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Old 07-17-2018, 05:29 AM   #1
lovecraft68
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This could be 'very' useful to you

A lot of us have issues with different words/words choices as in we find ourselves using them more often than we should.

For me its always been very. I write it on the fly then when I edit get annoyed and fix it and occasionally it takes a couple minutes to come up with a better words

Someone passed this list on to me and its been a big help, figured I'd pay it forward.

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Old 07-17-2018, 08:12 AM   #2
electricblue66
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Originally Posted by lovecraft68 View Post
A lot of us have issues with different words/words choices as in we find ourselves using them more often than we should.

For me its always been very. I write it on the fly then when I edit get annoyed and fix it and occasionally it takes a couple minutes to come up with a better words

Someone passed this list on to me and its been a big help, figured I'd pay it forward.

Even easier - just drop " very" from the left-hand column and use the plain English word that's left.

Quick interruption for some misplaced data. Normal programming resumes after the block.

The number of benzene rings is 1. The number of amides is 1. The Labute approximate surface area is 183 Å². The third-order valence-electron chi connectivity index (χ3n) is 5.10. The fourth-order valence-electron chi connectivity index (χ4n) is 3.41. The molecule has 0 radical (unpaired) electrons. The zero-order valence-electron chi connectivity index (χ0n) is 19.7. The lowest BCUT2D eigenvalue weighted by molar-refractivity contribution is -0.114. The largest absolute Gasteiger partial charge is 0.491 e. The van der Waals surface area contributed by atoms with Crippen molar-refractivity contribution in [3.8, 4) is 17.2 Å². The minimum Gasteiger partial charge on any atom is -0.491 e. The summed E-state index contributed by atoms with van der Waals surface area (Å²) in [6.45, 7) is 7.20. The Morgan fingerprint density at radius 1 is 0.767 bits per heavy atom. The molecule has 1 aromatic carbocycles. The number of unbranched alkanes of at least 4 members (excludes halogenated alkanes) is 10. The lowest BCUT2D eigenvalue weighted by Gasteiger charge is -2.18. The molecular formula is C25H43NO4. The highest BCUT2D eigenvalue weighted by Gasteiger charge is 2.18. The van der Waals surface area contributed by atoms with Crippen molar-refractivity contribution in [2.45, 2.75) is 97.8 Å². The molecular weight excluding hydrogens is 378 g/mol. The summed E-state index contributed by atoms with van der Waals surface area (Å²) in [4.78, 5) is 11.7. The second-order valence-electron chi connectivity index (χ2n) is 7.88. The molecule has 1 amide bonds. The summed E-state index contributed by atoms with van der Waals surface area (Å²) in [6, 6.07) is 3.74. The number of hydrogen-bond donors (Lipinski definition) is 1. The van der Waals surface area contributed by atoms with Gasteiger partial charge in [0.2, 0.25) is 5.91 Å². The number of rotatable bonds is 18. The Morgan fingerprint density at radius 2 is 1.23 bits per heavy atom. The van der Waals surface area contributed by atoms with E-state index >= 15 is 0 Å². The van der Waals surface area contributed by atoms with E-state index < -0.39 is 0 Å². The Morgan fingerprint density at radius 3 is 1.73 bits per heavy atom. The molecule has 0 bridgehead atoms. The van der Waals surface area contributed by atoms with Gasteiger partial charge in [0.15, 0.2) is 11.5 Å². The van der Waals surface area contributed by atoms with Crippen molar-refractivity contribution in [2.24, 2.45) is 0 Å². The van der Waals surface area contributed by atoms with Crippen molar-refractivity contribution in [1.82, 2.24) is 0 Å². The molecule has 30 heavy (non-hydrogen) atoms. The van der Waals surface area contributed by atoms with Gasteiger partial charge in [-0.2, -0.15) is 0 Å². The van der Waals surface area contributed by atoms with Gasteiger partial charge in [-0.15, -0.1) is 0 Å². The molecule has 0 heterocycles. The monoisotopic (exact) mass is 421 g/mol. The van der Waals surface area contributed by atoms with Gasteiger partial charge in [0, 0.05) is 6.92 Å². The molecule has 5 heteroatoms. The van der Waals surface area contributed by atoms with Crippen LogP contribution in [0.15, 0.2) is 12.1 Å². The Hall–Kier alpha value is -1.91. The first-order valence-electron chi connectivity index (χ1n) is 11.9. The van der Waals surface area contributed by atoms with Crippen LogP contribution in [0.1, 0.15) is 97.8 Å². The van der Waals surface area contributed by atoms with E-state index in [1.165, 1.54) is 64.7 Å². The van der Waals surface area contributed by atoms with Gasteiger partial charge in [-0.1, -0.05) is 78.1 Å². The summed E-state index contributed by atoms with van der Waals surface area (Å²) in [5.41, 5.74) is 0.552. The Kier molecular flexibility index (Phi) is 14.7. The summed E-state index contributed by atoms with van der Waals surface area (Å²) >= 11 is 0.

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Old 07-17-2018, 08:15 AM   #3
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Not to be contentious, but the words in the right column don't have quite the same meaning as those in the left minus the "very". It's a useful tool for those of us with hangups on certain words.
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Old 07-17-2018, 08:19 AM   #4
TarnishedPenny
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Quote:
Originally Posted by GrandTeton View Post
Not to be contentious, but the words in the right column don't have quite the same meaning as those in the left minus the "very". It's a useful tool for those of us with hangups on certain words.
Naw, I think it's a very good list!

Thanks to lovecraft.
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Old 07-17-2018, 09:15 AM   #5
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This list is so very!
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Old 07-17-2018, 09:34 AM   #6
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Veritably!

I use Roget's Thesaurus.
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Old 07-17-2018, 08:21 PM   #7
TANSTAAFL58
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Originally Posted by lovecraft68 View Post
A lot of us have issues with different words/words choices as in we find ourselves using them more often than we should.

For me its always been very. I write it on the fly then when I edit get annoyed and fix it and occasionally it takes a couple minutes to come up with a better words

Someone passed this list on to me and its been a big help, figured I'd pay it forward.


If you doubt the words on the right, try saying a few out loud.

"Excruciating"

"Compelling"